"Start with good people, lay out the rules, communicate with your employees, motivate them and reward them. If you can do all those things effectively you can’t miss.”
There are some business quips that I wish I had said. That opening string is one of them. It is by Lee Iacocca, former Ford Motor Co. president (and later CEO of Chrysler Corp.).
His self-titled autobiography is a must-read, especially for would-be managers looking for common-sense direction.
One thought that came to mind recently, in regard to produce department management, is the looming spring and summer with all the added volume of melons, stone fruit, local produce programs, high-pressure holidays, and with the assurance of escalating sales, the threat of peak shrink to battle.
Keeping all of that in mind, summer is also when your busiest weeks will be handled by your least-experienced clerks.
That’s right, it’s not only summer in the produce aisle but vacation time for your veteran employees, as well.
But don’t fret. Keep that Iacocca quote in mind. You’ve got good people, and you need to communicate with them.
Start by looking at the vacation schedule and all their requests.
Have your best two people signed up for the week prior to Memorial Day weekend, or (more critically) July Fourth week?
Now that you’re still a few months out, it’s time to strive for compromises. Most chains institute a black-out during such weeks.
This is generally a sound policy to follow to protect your business interests.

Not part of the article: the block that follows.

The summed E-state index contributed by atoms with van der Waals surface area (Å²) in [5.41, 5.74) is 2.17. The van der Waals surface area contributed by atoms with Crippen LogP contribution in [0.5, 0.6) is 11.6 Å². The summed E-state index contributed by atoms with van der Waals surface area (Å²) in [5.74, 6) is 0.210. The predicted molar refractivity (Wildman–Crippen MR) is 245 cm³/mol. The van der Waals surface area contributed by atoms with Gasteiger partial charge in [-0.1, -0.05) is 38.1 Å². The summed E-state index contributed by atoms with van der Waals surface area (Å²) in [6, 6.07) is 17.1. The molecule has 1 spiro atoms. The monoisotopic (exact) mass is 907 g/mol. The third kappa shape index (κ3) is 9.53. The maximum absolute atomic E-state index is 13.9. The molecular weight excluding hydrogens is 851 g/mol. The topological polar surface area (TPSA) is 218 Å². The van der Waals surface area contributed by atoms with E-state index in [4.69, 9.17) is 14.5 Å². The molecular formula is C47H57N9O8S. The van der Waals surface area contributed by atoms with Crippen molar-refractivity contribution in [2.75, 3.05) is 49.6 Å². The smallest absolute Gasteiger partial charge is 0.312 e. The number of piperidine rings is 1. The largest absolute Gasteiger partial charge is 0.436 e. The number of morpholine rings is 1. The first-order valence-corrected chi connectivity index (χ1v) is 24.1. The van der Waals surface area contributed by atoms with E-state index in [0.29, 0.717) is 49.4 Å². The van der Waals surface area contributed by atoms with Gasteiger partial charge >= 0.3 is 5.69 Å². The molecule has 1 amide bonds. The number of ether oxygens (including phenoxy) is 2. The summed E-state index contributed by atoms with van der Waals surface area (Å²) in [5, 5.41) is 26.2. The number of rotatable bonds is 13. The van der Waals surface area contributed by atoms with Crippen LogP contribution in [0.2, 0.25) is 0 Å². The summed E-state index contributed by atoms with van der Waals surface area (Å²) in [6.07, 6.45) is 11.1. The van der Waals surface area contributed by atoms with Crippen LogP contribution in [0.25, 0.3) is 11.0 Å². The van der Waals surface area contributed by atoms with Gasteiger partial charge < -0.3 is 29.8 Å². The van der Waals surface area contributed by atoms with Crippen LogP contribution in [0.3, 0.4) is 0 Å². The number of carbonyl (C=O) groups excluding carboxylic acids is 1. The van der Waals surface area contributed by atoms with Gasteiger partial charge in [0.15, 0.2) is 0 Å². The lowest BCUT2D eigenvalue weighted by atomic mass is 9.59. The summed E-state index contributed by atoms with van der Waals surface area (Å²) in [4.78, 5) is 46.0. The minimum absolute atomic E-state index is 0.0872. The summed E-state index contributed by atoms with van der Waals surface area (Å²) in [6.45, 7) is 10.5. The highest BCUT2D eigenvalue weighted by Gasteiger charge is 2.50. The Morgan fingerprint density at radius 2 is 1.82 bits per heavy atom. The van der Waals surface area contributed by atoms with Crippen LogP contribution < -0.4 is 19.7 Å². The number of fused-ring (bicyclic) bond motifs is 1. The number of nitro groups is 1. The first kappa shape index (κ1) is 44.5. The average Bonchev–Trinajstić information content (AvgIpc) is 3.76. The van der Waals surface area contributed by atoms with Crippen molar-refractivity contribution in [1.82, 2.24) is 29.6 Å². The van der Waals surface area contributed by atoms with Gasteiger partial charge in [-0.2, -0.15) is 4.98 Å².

Even if your store doesn’t have a blackout period, it’s OK to lay out some ground rules.
Perhaps allow only one person in your department to go on vacation at a time.
If one of those clerks is your primary setup person, now is the time to train the next senior (or best qualified) clerk to cover for that week. Same thing goes for any other critical shift.
Suppose your most experienced clerk does all the load receiving, backroom put away and rotation. This is a cornerstone of any well-run produce department. When that peak summer week rolls around when he or she is on vacation, you can’t just wait until the week before to decide how to handle his or her absence.
Sure, every produce manager wants to believe that any clerk should be able to step up and do any job within the department. But the truth is, everyone has a mixture of strong and not-so-strong clerks in the mix.
Especially in summer, there is more than a fair share of fresh faces with some degree of inexperience.
The time to plan it out, the extra training, adding overnight shifts, writing some mock schedules — is now. It’s far less expensive than the alternative.
Armand Lobato works for the Idaho Potato Commission. His 40 years’ experience in the produce business span a range of foodservice and retail positions. E-mail firstname.lastname@example.org.
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